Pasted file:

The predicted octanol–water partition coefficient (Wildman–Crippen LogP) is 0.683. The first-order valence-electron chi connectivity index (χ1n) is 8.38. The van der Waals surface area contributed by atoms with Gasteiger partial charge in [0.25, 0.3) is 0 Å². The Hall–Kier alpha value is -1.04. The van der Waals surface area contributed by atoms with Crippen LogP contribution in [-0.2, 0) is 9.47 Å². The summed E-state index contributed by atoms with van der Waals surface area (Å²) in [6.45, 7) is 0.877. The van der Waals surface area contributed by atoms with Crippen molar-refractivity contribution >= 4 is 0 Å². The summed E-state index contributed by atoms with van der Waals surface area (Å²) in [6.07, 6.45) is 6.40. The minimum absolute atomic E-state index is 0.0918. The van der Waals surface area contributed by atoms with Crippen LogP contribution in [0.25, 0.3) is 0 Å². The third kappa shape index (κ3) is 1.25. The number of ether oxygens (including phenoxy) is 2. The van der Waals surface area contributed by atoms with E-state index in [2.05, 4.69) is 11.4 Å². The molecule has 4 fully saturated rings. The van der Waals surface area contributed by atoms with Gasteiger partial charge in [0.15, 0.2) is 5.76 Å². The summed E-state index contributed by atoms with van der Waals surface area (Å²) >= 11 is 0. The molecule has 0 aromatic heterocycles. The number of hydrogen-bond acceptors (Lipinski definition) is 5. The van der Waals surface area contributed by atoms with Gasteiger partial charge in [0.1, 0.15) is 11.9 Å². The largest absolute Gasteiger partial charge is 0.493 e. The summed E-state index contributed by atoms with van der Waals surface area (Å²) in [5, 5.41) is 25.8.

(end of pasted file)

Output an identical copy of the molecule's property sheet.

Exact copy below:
The predicted octanol–water partition coefficient (Wildman–Crippen LogP) is 0.683. The first-order valence-electron chi connectivity index (χ1n) is 8.38. The van der Waals surface area contributed by atoms with Gasteiger partial charge in [0.25, 0.3) is 0 Å². The Hall–Kier alpha value is -1.04. The van der Waals surface area contributed by atoms with Crippen LogP contribution in [-0.2, 0) is 9.47 Å². The summed E-state index contributed by atoms with van der Waals surface area (Å²) in [6.45, 7) is 0.877. The van der Waals surface area contributed by atoms with Crippen molar-refractivity contribution >= 4 is 0 Å². The summed E-state index contributed by atoms with van der Waals surface area (Å²) in [6.07, 6.45) is 6.40. The minimum absolute atomic E-state index is 0.0918. The van der Waals surface area contributed by atoms with Crippen LogP contribution in [0.25, 0.3) is 0 Å². The third kappa shape index (κ3) is 1.25. The number of ether oxygens (including phenoxy) is 2. The van der Waals surface area contributed by atoms with E-state index in [2.05, 4.69) is 11.4 Å². The molecule has 4 fully saturated rings. The van der Waals surface area contributed by atoms with Gasteiger partial charge in [0.15, 0.2) is 5.76 Å². The summed E-state index contributed by atoms with van der Waals surface area (Å²) >= 11 is 0. The molecule has 0 aromatic heterocycles. The number of hydrogen-bond acceptors (Lipinski definition) is 5. The van der Waals surface area contributed by atoms with Gasteiger partial charge in [0.1, 0.15) is 11.9 Å². The largest absolute Gasteiger partial charge is 0.493 e. The summed E-state index contributed by atoms with van der Waals surface area (Å²) in [5, 5.41) is 25.8.